Back to stage

Financing climate adaptation and mitigation; interdependency as a rule. The case of the energy transition

3 speakers

ASK TO JOIN and interact live with the speakers on Zoom!
Restoring streams running through a city is a measure to adapt to climate change. This measure has interesting co-benefits, especially better livability. The other way around climate change adaptation itself often is the co-benefit of a measure aimed at something else, think of nature inclusive urban agriculture. Although climate change adaptation is almost unthinkable without co-benefits, this is not how finance of this adaptation works. That is problematic in two ways: chances to profit from co-benefits are missed, and co-benefits are perceived as risks.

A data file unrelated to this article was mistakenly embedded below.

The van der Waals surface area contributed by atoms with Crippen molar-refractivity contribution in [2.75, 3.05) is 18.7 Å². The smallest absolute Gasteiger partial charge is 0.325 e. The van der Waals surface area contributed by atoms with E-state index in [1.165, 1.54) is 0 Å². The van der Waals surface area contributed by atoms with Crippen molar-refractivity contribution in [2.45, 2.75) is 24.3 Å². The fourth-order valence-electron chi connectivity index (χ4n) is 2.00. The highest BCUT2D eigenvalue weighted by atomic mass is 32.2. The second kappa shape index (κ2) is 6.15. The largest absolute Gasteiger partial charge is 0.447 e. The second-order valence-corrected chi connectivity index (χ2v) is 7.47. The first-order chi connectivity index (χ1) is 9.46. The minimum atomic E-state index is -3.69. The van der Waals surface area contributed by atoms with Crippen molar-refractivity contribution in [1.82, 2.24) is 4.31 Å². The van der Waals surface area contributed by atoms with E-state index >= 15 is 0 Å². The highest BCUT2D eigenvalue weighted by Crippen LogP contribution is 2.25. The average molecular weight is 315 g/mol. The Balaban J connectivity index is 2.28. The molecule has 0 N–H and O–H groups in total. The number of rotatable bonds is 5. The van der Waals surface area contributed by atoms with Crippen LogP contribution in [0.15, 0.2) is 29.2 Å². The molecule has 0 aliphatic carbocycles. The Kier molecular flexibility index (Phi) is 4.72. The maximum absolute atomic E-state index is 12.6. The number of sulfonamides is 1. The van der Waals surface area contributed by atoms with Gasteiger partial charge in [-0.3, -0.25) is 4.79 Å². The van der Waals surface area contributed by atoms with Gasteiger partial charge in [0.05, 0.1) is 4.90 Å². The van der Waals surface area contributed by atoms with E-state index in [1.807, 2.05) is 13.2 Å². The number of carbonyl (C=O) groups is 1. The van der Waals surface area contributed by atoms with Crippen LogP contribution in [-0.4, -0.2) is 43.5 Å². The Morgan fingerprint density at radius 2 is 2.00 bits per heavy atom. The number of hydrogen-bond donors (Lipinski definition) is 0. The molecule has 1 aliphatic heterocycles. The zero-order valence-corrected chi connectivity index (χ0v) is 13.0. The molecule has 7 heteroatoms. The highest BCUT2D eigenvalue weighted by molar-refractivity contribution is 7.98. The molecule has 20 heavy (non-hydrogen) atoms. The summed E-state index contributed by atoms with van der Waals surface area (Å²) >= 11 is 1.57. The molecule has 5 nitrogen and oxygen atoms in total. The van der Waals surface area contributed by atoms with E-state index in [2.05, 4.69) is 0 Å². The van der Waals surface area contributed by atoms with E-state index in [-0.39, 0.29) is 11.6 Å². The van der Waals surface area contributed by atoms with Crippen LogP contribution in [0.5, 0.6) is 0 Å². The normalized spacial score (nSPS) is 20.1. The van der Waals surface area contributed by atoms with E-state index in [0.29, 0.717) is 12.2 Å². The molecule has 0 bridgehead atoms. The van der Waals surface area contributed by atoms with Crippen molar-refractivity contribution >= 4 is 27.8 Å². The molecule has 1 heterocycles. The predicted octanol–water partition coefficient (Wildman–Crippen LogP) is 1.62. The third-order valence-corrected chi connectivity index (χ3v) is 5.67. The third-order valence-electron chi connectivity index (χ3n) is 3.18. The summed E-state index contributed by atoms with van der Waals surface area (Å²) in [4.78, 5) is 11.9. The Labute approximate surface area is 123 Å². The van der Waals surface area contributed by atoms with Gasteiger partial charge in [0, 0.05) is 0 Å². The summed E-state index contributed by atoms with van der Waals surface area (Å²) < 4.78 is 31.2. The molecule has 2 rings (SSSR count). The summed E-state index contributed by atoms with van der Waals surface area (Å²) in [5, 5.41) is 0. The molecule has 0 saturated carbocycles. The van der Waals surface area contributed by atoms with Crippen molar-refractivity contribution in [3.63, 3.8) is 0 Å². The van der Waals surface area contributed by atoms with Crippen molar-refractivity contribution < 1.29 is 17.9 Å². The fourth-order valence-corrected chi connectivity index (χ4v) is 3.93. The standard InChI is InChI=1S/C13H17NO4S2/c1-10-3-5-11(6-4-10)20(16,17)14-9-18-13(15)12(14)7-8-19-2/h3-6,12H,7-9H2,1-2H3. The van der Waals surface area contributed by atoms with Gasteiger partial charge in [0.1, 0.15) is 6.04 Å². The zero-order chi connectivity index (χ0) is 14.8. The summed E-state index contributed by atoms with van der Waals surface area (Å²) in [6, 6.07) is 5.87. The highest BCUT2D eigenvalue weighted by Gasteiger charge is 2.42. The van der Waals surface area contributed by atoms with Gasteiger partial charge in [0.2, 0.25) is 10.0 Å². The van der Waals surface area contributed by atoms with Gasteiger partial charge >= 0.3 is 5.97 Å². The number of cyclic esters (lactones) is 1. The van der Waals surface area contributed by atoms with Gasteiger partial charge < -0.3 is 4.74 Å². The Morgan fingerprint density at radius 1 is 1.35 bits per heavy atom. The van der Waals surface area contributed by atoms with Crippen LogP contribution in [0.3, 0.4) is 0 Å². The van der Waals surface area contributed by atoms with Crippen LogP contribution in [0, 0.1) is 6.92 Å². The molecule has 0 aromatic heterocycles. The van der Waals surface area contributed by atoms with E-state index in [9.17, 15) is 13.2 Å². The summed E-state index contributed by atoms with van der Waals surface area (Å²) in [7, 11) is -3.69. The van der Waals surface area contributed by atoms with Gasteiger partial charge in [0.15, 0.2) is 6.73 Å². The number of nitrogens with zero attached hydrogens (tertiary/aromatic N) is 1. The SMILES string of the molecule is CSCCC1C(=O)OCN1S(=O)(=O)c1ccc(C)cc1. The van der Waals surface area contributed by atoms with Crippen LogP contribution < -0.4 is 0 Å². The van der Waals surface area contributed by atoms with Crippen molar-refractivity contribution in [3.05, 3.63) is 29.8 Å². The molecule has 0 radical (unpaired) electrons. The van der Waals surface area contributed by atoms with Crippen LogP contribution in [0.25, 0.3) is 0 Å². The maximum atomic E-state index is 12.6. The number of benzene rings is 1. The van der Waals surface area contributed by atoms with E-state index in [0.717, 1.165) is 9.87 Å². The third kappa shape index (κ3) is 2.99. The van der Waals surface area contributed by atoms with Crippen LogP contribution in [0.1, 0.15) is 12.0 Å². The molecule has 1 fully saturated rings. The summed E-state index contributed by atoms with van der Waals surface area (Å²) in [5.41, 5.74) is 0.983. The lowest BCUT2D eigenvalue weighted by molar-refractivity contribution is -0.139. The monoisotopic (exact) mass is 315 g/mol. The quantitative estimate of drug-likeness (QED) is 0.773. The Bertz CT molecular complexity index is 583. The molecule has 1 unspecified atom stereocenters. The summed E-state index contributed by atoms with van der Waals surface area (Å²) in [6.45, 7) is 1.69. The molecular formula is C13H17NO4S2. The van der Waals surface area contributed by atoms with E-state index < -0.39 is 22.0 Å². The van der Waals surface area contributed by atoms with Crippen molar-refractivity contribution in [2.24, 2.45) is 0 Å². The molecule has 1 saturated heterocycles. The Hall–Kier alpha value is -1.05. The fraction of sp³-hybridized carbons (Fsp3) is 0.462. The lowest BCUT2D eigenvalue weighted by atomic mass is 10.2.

From a fund to enhance livability a city government can add money to empower a project to restore streams, funded with money to adapt to climate change. Simple as this may sound, this is often not how cities work. Rules to spend money on livability can prevent the city to profit from this chance to spend it with good effect on livability.Private finance for e.g. agriculture can go to nature inclusive urban agriculture when the yields promise to be profitable. If this agriculture is beneficial for climate change adaptation in the city, than a project might get extra funding for that. However, from the perspective of funding the agriculture, this can be perceived as a risk. This risk can block the extra funding, thus prohibiting the chance to have effect on climate change adaptation.Working with co-benefits gives an interesting chance to spend money with greater effect. The workshop looks at problems that go with financing co-benefits.